When the Lord gives His peace unto us we come into the clear and steadfast light of Divine truth. The darkness of error cannot cast a shadow over us. Darkness cannot approach light. Darkness comes by the absence of light. Fill a room with light and you cannot get any darkness into it. Illuminate a mind with genuine truth and error can find no place in it, a falsity cannot approach it. Cold cannot exist in the presence of heat. The most delicate plant is perfectly secure against frost in a warm and genial atmosphere. So the love of self and the world cannot approach the love of the Lord and the neighbor. They are opposites and cannot dwell together. When the heart is full of heavenly love there is no room for hatred. The conditions on which we gain heavenly peace secure us against its disturbance and loss. The reason why our peace is so often disturbed and destroyed now is because we live so much in the world, under the influence of selfish and worldly desires. We have not gained the peace which the Lord gives to all who will receive it. We have not yet gained the heavenly mansions; we are in the border-land between heaven and hell, and we are the subjects of contention between the heavenly and the infernal hosts. We are troubled, distracted, drawn in opposite directions. But the Lord bids us be of good cheer, because He has overcome the world and has gained a position in which He can help us to overcome it. When by His Divine aid this is accomplished, we shall be where no falsity can find us and no evil disturb the serenity of our peace. We shall gain '' spiritual security. ''

The third essential of peace is '' internal rest.'' While we live in the world,—that is, in the love of it and in the thought of it,—we shall look to it for peace. This is the condition of the mass of humanity, and we are all more or less in this state. We are looking without for peace, to our external and natural relations for rest. If we can gain sufficient wealth to satisfy our wants and gratify our desires, then we vainly think we shall be contented and happy. But we forget that our wants increase with our means of supplying them. Our desires grow faster than our means of gratifying them. Then, too, there is no security against the loss of any possession. It has become a maxim of worldly wisdom that it is more difficult to keep wealth than it is to gain it. The consequence is that those who possess it and set their hearts upon it must be disturbed with anxieties and fears for its safety. Those who look for happiness in domestic and social relations and who are the most delightfully situated in these respects have no security for the permanence of these possessions. The relation of husband and wife, on which more than on any other depends our happiness in this world, is liable at any time to be severed by death.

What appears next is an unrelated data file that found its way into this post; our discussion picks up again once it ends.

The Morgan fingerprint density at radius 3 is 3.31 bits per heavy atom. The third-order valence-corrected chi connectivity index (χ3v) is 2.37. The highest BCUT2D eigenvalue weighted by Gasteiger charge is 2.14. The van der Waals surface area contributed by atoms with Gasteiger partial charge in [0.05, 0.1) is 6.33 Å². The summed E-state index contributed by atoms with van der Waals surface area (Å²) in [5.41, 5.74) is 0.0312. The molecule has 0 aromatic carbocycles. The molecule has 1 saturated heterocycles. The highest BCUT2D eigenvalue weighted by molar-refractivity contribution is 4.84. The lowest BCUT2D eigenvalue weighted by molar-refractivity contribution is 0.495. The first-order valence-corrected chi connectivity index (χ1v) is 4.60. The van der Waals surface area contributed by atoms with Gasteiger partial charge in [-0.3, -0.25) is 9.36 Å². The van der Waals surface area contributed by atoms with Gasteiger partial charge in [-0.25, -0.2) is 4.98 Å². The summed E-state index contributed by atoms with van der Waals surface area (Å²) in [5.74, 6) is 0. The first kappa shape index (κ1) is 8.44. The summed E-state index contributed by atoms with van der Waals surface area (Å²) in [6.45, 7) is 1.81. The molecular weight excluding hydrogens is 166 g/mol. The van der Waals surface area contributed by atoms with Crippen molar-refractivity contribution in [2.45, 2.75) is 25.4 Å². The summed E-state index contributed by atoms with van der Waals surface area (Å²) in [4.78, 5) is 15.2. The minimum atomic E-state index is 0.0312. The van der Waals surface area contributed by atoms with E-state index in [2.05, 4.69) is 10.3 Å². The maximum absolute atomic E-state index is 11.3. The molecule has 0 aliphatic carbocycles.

Parents and children must part ; the most intimate friends must separate ; families are broken up and dispersed ; homes are forsaken and become desolate. There is no worldly, no natural possession that is permanent. There is no place on the earth where we can lay up a treasure of any kind in which it will be secure. There is no natural relation or possession, no knowledge, no affection, no honor, no power, no personal tie that is safe from harm and loss. Consequently every state and condition of the natural mind is subject to doubts and fears and anxieties and disappointments. " In the world ye shall have tribulation." This is a truth to which there are and can be no exceptions. But by the world is not meant the material world, but the world of the natural mind, the world of thought and affection that relates to this life alone. So long as we limit our thoughts and affections to a purely natural life, and in the degree that we do so, our hearts will be troubled with fears and cares and anxieties. We shall be subject to disappointment and sorrow. It lies in the nature of things that it should be so. There is nothing substantial and permanent and fully satisfying in a worldly life or in worldly knowledge, in worldly thoughts and possessions of any amount or kind. They are useful in their time and place ; they are as the husk to the corn, the chaff to the wheat. They are instrumental to a permanent and substantial good, and when they are regarded as instrumental means to the attainment of something better than themselves they are estimated at their true value and do not disappoint us.